Getting 'Save to Home Screen' to Kinda Work on iOS

August 24, 2023 📬 Get My Weekly Newsletter

iOS has a feature on any website called “Save to Home Screen”, which creates an icon that then goes to that site. If you craft your website a certain way, this will launch the site in an app-like mode that is often referred to as a “Progressive Web App” or PWA. iOS does not support many features of PWAs that are available on Android or ChromeOS, but it supports some. This post will document exactly what you need to do, because it’s not documented very well.

The reasons to configure a website as an iOS PWA are:

  • Launching the site by tapping an icon, like a native app would allow.
  • Running the app in its own context and not as a tab in Mobile Safari (again, like a native app).
  • Ability to use the entire screen and avoid any browser chrome. For example, the ability to allow taps to the bottom of the screen, which doesn’t work on Mobile Safari (since such taps bring up the browser chrome).
  • Ability to use to-be-released features like notifications and badging

The challenges are:

  • Little to no documentation from Apple.
  • PWAs cannot easily be updated without the PWA itself including an update feature.
  • Difficult to test without deploying to production.
  • Without careful configuration, links will open up an in-app browser.

Here is what works for me.

Set Up The <head> Appropriately

First thing to do is make sure you have the right stuff in the <head> section of all the pages of your app. While some of what I will show you is not strictly required, it is recommended.

The key things to make sure are there:

  • A <link rel="manifest" href="/manifest.json">. manifest.json can have any URL. See below for how to set this up.
  • <meta name="apple-mobile-web-app-capable" content="yes">, which tells iOS that this is a PWA.
  • Setting the app icon title via <meta name="apple-mobile-web-app-title" content="«title»">

There are other things in the <head> you should set. The example below shows everything that I am using regularly. For demonstration purposes, the app is named “Arrakis Guide”. Each line has a comment next to it or preceding it that explains its purpose.

<!DOCTYPE html>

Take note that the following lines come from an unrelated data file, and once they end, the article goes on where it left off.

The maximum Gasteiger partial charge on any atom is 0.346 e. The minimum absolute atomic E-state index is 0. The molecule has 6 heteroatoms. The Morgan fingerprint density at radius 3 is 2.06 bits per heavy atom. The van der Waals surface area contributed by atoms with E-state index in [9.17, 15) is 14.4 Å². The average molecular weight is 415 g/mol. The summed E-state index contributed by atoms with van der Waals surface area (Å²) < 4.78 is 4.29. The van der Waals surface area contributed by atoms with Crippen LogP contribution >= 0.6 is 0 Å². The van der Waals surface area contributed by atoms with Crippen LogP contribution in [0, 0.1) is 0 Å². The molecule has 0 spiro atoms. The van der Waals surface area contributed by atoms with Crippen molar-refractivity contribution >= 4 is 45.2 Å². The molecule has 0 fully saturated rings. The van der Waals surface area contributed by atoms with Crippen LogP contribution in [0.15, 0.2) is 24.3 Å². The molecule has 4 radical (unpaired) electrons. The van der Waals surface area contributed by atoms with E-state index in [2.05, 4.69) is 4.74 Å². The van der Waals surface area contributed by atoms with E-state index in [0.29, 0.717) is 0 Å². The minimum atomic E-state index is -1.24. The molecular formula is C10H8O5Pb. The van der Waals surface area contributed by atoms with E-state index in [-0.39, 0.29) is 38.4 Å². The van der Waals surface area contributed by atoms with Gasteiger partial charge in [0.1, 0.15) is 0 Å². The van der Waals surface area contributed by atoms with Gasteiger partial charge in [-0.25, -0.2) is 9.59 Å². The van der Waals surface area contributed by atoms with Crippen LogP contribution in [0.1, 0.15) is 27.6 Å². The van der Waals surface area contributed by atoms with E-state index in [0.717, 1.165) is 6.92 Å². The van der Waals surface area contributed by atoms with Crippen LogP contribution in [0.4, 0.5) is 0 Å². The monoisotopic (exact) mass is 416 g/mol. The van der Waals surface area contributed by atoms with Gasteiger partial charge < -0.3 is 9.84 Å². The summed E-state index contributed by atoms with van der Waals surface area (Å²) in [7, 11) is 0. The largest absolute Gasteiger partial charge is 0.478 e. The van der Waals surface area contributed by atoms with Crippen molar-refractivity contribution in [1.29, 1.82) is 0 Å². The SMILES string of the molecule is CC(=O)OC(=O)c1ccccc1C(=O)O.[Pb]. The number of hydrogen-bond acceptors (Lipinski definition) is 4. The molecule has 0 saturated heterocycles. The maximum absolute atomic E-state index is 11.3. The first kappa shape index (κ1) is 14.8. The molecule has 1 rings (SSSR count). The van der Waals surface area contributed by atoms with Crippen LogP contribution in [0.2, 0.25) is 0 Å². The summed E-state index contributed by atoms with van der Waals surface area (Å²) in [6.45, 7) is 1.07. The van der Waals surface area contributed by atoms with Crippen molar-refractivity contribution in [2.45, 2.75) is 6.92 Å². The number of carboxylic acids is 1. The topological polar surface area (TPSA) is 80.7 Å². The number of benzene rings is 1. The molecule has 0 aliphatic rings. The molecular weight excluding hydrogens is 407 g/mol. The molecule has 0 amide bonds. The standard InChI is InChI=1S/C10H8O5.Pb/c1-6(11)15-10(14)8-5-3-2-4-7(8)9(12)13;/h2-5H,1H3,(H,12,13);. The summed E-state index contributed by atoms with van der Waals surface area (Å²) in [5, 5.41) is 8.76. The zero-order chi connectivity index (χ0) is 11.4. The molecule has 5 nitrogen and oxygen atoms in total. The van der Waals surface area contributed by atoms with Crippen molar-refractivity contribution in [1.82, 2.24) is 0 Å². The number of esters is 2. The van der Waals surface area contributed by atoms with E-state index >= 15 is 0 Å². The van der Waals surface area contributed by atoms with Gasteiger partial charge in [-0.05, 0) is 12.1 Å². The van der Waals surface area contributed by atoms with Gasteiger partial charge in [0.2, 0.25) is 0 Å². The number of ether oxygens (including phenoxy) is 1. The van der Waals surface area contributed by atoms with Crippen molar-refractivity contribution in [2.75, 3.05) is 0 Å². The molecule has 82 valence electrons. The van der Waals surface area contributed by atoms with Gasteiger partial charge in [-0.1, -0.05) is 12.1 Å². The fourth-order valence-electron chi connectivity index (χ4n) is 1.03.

<html lang="en"> <!-- or whatever locale you are using -->
    <!-- this ensures everything works inside mobile safari and
         doesn't show you the tiny zoomed-out desktop version of the site -->
    <meta name="viewport" content="width=device-width,initial-scale=1">

    <!-- Always have a page title.  iOS should not use this
         so each page can have its own title. -->
    <title>Arrakis Guide</title>

    <!-- this links to structured metadata iOS will use. More on that later -->
    <link rel="manifest" href="/manifest.json">

    <!-- this is part of what makes iOS run the app in full screen mode in
         its own browser and NOT Mobile Safari -->
    <meta name="apple-mobile-web-app-capable" content="yes">

    <!-- this *should* prevent iOS from caching the page's HTML and assets
         but in practice does not work at all.  You may want to leave it
         here in case it starts working -->
    <meta http-equiv="Cache-control" content="no-store"/>
    <!-- These icons will be used as the icon on the home screen.  iOS will
         choose the size that works best for the phone where it's being saved. -->
    <link rel="apple-touch-icon"                 href="/apple-touch-icon.png">
    <link rel="apple-touch-icon" sizes="120x120" href="/apple-touch-icon-120x120.png">
    <link rel="apple-touch-icon" sizes="152x152" href="/apple-touch-icon-152x152.png">
    <link rel="apple-touch-icon" sizes="167x167" href="/apple-touch-icon-167x167.png">
    <link rel="apple-touch-icon" sizes="180x180" href="/apple-touch-icon-180x180.png">

    <!-- This is what iOS will use as the icon title. If you don't specify this
         it will use <title>, but this is not what you want, since each page
         should have its own title -->
    <meta name="apple-mobile-web-app-title" content="Arrakis Guide">

    <!-- This changes the status bar when the app is running. The value (content) can
         be default, black, and black-translucent. It's not clear exactly what the differences
         are, so you may need to play with this -->
    <meta name="apple-mobile-web-app-status-bar-style" content="black">

    <!-- rest of head -->
  <! -- rest of doc -->

Be sure that you create the icons and that they are sized exactly as the value of sizes indicates. The icon without a size should use the largest one you have.